The job of a true leader is to lead his people towards a certain successful goal. He simply cannot do this if he has no influence over them. Without influence, he cannot make other people do what he wants them to do.
An ordinary child can influence his parents to buy him a new toy. His parents, on the other hand, can influence their child to do his assignments first before playing. Students can influence their teachers to move their exam on the 5th, instead of on the 1st of the month. Your neighbor can influence you to buy a certain brand of bath soap instead of the one you are using. In other words, anybody can influence other people, may it be kids, students, teachers, parents, your neighbor, or your co-workers. Our society is revolving around influences.
So what makes you excused from being influential when you are the boss, the leader, the one everybody looks up to? In fact, you should be more influential than anybody else should because you are leading people into reaching a common goal. They need your influence!
Most people do their jobs because they need to. They perform in exchange of a salary they can use for everyday living. However, if these people were under a leader who has an effective influence over them, they would do their job because they want to…because they are able to learn from doing it…and because they know that it is for the attainment of the team’s goal…without really keeping in mind the pay they would get. People will follow their leader’s instructions gladly and confidently, even without any material incentive, if he is influential.
Leadership is not about having the right to stand in front of your people and order them around, but about being the person they will gladly obey even with a casual instruction coming from behind them.
Bringing Out Mr. Influence in You
As a leader, you should know where your journey ends…because every follower ought to be behind a leader who knows where he is going. Otherwise, it is just a waste of time. If you want to become an influential leader, the following techniques are essential:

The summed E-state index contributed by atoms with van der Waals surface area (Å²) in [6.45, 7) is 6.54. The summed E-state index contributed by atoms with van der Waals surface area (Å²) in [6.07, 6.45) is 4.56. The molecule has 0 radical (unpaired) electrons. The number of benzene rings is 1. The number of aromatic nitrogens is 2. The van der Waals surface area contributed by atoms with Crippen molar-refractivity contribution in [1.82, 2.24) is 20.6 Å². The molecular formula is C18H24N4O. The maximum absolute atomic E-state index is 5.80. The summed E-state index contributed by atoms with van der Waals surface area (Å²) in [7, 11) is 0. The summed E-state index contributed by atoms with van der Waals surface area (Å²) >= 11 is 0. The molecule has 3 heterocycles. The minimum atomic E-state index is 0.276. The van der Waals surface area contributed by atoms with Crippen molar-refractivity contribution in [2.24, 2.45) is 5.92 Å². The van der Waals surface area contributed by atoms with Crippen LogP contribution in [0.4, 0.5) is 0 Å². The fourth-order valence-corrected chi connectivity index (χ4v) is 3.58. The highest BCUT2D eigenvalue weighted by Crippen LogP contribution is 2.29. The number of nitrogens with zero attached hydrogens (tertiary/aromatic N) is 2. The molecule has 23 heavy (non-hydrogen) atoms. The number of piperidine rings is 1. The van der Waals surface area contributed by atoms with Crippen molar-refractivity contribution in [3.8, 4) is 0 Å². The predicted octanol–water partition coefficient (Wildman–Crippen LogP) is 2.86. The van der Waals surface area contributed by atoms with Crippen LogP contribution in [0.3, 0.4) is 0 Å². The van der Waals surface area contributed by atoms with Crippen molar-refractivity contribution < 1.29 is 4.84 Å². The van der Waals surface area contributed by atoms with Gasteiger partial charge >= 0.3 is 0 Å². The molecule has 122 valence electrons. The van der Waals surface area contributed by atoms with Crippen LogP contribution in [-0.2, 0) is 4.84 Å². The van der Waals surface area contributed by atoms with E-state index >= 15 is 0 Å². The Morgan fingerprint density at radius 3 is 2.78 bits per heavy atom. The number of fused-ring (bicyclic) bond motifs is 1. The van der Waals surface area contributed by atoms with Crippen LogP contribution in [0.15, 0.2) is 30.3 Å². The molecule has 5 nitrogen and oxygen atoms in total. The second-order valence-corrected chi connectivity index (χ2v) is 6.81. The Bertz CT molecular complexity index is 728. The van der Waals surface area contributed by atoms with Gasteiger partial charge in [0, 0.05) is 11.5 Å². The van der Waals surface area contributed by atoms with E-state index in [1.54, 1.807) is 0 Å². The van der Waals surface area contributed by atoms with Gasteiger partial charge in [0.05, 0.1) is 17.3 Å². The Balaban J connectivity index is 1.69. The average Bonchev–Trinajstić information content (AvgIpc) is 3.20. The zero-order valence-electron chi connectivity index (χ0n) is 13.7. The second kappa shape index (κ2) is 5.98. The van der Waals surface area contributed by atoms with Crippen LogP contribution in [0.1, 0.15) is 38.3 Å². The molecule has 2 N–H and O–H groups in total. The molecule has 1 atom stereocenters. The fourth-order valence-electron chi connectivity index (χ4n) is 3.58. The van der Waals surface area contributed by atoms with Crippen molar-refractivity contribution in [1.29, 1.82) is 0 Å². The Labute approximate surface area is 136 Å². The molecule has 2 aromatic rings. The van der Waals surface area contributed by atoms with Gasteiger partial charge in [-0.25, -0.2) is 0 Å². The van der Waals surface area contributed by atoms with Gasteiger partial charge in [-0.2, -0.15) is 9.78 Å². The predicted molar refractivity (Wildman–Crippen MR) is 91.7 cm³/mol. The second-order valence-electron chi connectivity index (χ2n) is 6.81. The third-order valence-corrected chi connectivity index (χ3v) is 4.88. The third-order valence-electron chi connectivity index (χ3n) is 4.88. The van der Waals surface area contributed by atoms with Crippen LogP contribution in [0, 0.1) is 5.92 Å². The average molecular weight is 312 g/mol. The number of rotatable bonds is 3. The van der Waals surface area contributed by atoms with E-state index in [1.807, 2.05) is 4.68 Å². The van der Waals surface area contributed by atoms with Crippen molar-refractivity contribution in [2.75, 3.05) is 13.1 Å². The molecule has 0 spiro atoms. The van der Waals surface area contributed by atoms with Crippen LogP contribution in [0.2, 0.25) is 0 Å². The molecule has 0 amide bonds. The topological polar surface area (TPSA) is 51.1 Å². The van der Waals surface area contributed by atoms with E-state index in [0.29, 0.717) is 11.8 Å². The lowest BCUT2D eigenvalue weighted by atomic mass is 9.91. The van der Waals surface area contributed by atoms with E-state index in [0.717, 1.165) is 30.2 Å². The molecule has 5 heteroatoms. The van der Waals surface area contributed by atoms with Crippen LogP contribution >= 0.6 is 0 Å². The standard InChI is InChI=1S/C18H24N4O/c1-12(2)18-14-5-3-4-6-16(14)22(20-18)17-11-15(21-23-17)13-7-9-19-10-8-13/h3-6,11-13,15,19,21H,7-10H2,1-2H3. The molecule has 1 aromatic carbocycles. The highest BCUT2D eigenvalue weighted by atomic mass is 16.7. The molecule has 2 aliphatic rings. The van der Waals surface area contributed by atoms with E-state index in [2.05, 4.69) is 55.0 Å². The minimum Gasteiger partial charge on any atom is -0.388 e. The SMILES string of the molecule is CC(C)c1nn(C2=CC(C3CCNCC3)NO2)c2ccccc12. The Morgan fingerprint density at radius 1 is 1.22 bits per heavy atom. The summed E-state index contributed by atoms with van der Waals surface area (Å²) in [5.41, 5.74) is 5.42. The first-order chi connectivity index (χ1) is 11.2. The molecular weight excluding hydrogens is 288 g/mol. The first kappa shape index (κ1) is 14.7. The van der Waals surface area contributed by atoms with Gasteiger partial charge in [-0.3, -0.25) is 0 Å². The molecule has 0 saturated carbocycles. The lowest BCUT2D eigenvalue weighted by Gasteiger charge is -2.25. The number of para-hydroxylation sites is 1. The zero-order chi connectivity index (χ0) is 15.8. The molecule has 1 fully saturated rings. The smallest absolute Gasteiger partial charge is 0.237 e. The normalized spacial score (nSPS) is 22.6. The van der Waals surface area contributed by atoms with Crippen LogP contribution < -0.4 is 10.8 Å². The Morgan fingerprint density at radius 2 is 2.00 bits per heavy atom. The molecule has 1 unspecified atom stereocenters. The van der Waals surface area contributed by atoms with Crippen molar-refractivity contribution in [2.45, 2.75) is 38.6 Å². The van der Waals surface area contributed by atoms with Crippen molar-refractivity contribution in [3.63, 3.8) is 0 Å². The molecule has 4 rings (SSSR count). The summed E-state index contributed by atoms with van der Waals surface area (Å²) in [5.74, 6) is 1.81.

1. Assess your people. A leader should know his people very well in order to recognize the level of influence he needs over them. See their potential. Find out their strengths and weaknesses. Develop what they have and equip them with things they lack. Factors to look at include skills and abilities, educational background, knowledge, dreams and desires, and the likes. By being knowledgeable about their personality and experiences, you will clearly understand how to influence each one of them.
2. Move them with your words. A great leader knows how to communicate with his people effectively. Use the same thoughts and words that motivate you to do your best to push them in exerting more effort. Observe even their non-verbal signals that could help you determine moves that are more influential.
3. Have courage. A leader must be courageous. He must be prepared to go where others will not dare. He must make difficult decisions in the face of opposition and ridicule, and he must accept, without question, the responsibility for those decisions. Those who follow look to their leader to make the decisions. They do not want their leader hesitant between options. If he is undecided, they will soon lose faith in him and sense that the whole enterprise is drifting aimlessly. Neither do they wish to be blamed when things go wrong. They want someone to lead them, someone who will take full responsibility for the decisions he makes.
4. Develop peer respect. Peer respect involves character and personality between you and your people. Trammell Crow, one of the world’s most successful real estate brokers, said that he looks for people whose associates want them to succeed. He said, “It’s tough enough to succeed when everybody wants you to succeed. People who don’t want you to succeed are like weights in your running shoes.” On the other hand, Maxey Jarmen used to say, “It isn’t important that people like you. It’s important that they respect you. They may like you but not follow you. If they respect you, they’ll follow you, even if perhaps they don’t like you.”
5. Empower. An effective leader sets clear objectives for his team members, but leaves detailed implementation of these objectives to the discretion and judgment of individual members of the team. As Second World War U.S. General George S. Patton puts it, “Don’t tell people how to do things. Tell them what to do and let them surprise you with their results.”
6. Show enthusiasm and confidence in them. People want to be motivated. Motivation begins with positive energy and commitment. Your personal ills and corporate pressures are unimportant to your employees. They are concerned about themselves. In good and bad times, you must always express a positive and energetic attitude.
7. React and respond. As you see your people working for you, supply them occasionally with constructive feedbacks on how they are doing. They need to be guided, coached, and taught regularly in order to stay efficient. Talk to them personally one by one. Avoid embarrassing any of them (e.g. telling in front of the team what one member did wrong).